" Africa's past economic experience with Europe dictates a need to be cautious when entering into partnerships with other countries," Zuma told the forum.
"We are particularly pleased that in our relationship with China we are equals and that agreements entered into are for mutual gain," Zuma added.
Growing trade links
Chinese state-owned firms in Africa also face criticism for using imported labour to build government-financed projects like roads and hospitals, while pumping out raw resources and processing them in China, leaving little for local economies.
"Certainly quite a number of us are thinking we need to move into more value addition," South African's Trade and Industry Minister Rob Davies told Reuters.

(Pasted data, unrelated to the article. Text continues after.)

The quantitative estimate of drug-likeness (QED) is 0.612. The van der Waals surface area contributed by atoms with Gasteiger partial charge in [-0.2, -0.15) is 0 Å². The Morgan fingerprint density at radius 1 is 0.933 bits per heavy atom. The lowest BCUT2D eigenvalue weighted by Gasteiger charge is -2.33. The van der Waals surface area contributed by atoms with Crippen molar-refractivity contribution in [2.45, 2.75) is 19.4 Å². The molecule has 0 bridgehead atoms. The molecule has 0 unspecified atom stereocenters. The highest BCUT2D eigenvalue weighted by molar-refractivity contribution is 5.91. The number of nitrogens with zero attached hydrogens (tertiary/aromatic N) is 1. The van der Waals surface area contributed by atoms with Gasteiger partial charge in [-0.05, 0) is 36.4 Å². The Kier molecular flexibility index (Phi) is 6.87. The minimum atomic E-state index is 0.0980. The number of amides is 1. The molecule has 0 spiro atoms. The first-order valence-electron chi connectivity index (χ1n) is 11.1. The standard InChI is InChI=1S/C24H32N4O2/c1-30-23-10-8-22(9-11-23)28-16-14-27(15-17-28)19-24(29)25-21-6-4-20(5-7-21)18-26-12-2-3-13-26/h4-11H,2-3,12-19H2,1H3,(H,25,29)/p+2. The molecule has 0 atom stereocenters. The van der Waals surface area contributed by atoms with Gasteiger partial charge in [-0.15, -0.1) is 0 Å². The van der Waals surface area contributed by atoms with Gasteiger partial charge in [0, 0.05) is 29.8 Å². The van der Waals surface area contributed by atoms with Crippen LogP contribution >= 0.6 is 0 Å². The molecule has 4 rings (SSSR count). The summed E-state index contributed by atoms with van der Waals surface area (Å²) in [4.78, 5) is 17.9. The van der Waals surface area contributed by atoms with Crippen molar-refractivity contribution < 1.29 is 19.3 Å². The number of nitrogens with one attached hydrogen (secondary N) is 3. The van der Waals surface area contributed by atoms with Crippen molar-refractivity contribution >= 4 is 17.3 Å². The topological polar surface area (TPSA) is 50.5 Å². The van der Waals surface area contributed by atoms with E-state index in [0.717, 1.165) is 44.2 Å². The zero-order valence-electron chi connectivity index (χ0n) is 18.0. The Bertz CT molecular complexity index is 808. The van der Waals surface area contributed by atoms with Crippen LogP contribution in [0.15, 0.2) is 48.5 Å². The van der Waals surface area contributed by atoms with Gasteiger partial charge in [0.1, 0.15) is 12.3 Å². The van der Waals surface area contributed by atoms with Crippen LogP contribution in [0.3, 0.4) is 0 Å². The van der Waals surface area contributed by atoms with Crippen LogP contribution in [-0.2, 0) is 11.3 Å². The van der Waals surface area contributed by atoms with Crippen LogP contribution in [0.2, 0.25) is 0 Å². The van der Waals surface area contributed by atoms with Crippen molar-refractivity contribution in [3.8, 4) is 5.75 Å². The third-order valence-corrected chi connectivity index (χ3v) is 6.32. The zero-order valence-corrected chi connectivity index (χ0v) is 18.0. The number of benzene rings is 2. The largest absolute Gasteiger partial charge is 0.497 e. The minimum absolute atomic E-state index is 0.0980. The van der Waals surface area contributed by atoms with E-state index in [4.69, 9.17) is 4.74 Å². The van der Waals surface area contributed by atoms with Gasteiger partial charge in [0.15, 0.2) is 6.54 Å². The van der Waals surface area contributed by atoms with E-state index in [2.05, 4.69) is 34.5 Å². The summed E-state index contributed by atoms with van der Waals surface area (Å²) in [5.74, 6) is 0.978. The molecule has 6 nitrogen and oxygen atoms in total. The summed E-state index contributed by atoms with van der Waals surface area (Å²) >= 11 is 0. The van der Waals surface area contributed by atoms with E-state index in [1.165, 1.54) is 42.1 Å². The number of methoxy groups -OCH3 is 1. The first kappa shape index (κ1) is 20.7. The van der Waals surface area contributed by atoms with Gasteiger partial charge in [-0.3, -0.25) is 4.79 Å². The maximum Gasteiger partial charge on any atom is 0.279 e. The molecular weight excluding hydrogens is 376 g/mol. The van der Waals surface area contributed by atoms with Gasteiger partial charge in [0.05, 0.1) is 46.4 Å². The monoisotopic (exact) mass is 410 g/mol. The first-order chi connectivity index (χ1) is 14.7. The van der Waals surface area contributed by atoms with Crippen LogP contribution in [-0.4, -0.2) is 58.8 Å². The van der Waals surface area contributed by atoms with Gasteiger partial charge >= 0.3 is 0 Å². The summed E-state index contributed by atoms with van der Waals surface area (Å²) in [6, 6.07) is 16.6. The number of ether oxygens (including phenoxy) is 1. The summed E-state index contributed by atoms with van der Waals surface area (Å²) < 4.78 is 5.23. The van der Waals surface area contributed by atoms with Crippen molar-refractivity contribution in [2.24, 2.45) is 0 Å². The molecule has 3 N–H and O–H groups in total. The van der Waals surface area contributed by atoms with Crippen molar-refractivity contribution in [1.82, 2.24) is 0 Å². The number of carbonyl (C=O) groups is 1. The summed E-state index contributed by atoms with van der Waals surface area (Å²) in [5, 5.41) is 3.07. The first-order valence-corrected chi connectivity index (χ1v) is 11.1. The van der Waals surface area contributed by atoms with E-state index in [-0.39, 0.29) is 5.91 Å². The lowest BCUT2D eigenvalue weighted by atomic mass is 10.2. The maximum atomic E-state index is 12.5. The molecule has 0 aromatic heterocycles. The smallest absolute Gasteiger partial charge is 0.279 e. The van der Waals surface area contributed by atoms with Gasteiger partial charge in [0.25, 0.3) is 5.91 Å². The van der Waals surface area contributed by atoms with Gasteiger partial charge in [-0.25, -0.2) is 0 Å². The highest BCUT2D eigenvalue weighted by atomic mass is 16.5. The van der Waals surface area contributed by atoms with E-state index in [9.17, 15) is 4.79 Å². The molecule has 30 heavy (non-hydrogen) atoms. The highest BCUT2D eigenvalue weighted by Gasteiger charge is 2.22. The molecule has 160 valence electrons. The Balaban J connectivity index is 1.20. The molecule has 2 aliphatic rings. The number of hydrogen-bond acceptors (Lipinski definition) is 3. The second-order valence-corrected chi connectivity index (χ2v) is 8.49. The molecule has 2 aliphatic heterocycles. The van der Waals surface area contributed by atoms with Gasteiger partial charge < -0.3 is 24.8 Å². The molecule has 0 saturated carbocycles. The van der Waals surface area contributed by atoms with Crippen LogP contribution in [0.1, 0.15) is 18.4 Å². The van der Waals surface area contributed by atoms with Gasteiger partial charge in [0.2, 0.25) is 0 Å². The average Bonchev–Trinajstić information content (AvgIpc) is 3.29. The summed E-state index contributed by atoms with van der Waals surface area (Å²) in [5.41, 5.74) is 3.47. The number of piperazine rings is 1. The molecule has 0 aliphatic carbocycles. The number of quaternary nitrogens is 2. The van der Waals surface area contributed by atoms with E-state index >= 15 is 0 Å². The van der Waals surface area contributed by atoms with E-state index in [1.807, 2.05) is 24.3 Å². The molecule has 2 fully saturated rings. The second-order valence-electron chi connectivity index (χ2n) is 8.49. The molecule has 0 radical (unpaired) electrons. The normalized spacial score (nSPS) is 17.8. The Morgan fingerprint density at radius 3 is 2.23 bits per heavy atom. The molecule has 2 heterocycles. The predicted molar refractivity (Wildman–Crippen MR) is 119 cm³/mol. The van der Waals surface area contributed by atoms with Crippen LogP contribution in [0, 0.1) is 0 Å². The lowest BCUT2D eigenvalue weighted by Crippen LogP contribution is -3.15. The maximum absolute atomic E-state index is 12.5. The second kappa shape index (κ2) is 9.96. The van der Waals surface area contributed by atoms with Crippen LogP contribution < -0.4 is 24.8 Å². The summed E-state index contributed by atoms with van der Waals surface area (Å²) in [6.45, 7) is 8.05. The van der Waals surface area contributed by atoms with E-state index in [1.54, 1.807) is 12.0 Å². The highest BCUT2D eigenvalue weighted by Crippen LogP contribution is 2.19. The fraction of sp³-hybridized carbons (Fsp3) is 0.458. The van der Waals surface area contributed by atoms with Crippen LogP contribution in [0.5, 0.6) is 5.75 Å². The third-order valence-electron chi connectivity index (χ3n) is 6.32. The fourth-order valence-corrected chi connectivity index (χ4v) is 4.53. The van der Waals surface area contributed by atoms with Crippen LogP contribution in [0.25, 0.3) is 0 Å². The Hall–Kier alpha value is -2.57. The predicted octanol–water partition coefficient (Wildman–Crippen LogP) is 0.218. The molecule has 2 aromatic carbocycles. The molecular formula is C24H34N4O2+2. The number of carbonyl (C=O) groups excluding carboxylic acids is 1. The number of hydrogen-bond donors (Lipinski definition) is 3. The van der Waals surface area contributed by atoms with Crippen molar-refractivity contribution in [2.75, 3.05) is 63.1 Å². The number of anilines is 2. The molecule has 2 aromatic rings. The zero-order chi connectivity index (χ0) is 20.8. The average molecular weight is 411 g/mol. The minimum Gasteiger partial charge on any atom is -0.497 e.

"We need to export mineral products in a more processed form ... We need to bite this bullet very seriously."
Trade has jumped in the past decade, driven by Chinese hunger for resources to power its economic boom and African demand for cheap Chinese products.
Industrial and Commercial Bank of China 601398.SS, for example, the world's most valuable lender, has invested more than $7 billion in various projects across the continent.